What happens to the body when you eat red meat?  A study performed by Toru Suzuki. Professor of Cardiovascular Medicine - Leicester University showed that when meat is broken down by digestion certain types of bacteria in our gut produce a harmful substance called Trimethylamine N-oxide (TMAO). It's believed to contribute to the hardening of the arteries. The professor has found that "the gut bacteria of vegans do not produce TMAO, It's only found in meat eaters. If anyone has a heart condition, cutting down on red meat would help". Red meat consumption. An overview of the risks.

At Sterling University, Nutritionist Doctor Laura Eating "eating white meats (Chicken & Turkey) are low in fats and saturated fats and is a healthier lean meat to eat. For a low-fat diet, eat the breast, not thigh and remove the skin". My studies have shown that 'poaching' white meat such as a Chicken breast is healthier and safer than roasting or frying a Chicken piece.

What are the benefits of eating meat and what does meat do for us nutritionally?  Nutritionist expert Sue Byche explained - "All the good nutrients present in one piece of steak are  zinc, selenium, potassium,  vitamin D, proteins and mono-unsaturated fat"

How can I replace the nutrients found in meat?. A one oz ounce steak is the equivalent of eating seven eggs for the same equivalent of protein - one egg would match the vitamin D. A handful of Brazil Nuts or soya mince for the protein. Brazil nuts for the selenium for a healthy immune system. A bag of spinach for the Iron. One kilo of prawns for the zinc needed for energy and growth. Two - three bananas to get the potassium, and a whole bag of spinach to get all the.Iron required for red blood cells. Note: The iron in spinach is not easily absorbed by the body as the iron from meat, so added vitamin C (fruit - berries) helps.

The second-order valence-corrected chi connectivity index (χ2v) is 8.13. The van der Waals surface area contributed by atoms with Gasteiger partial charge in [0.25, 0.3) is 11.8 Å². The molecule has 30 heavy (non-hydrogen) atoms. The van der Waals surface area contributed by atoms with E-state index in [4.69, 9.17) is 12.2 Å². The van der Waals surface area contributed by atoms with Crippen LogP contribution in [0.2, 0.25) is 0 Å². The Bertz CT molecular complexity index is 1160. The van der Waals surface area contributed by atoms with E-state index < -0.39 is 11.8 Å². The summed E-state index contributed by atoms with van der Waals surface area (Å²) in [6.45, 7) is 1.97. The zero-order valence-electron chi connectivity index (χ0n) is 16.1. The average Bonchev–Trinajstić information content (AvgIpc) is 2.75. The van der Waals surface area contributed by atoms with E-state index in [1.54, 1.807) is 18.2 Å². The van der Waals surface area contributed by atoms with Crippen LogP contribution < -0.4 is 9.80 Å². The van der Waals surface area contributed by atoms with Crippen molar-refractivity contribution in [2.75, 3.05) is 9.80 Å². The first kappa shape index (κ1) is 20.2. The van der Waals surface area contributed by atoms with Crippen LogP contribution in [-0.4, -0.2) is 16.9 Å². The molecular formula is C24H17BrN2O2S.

An alternative and healthier choice to make. Offal is the most nutritional part of an animal. Heart, Kidneys and Liver are high in protein, low in saturated fats and packed with vitamin and minerals. Iron, copper, magnesium, selenium and Vitamins A, B. B12. D & E, and is a very tasty, healthy, and cheap meal. - If you do decide to continue eating meats, Eat less. Eat a better quality butchers prime cut meat preferably organic and wild game, and chewing thoroughly will help the body to digest much easier.  Nutritionist and Offal expert Carroll Lynch says consuming high doses of offal can actually be quite toxic, so the general advice is, not to have it more than once a week. .


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My organic Chicken liver recipe/technique.. Add a touch of your preferred cooking oil in a titanium or ceramic 'white' pan. Salt and pepper to taste. Cook 'one-side' at a low temperature until cooked through. Then move the liver to the other half of pan, and cook the other side in 'fresh' oil. Add red onions to compliment. This eliminates the soot and carbon. That's it. Simple, healthy and delicious.


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1 comment:

TOWP said...

I'd only eat meat rare, if I reared / farmed the animal myself, or I knew someone personally who had.
I'd never eat meat rare that's had a skewer or metal pin inserted in to it.

I never swallow the delicious fats on some meats, although I do give it a chew before spitting it out.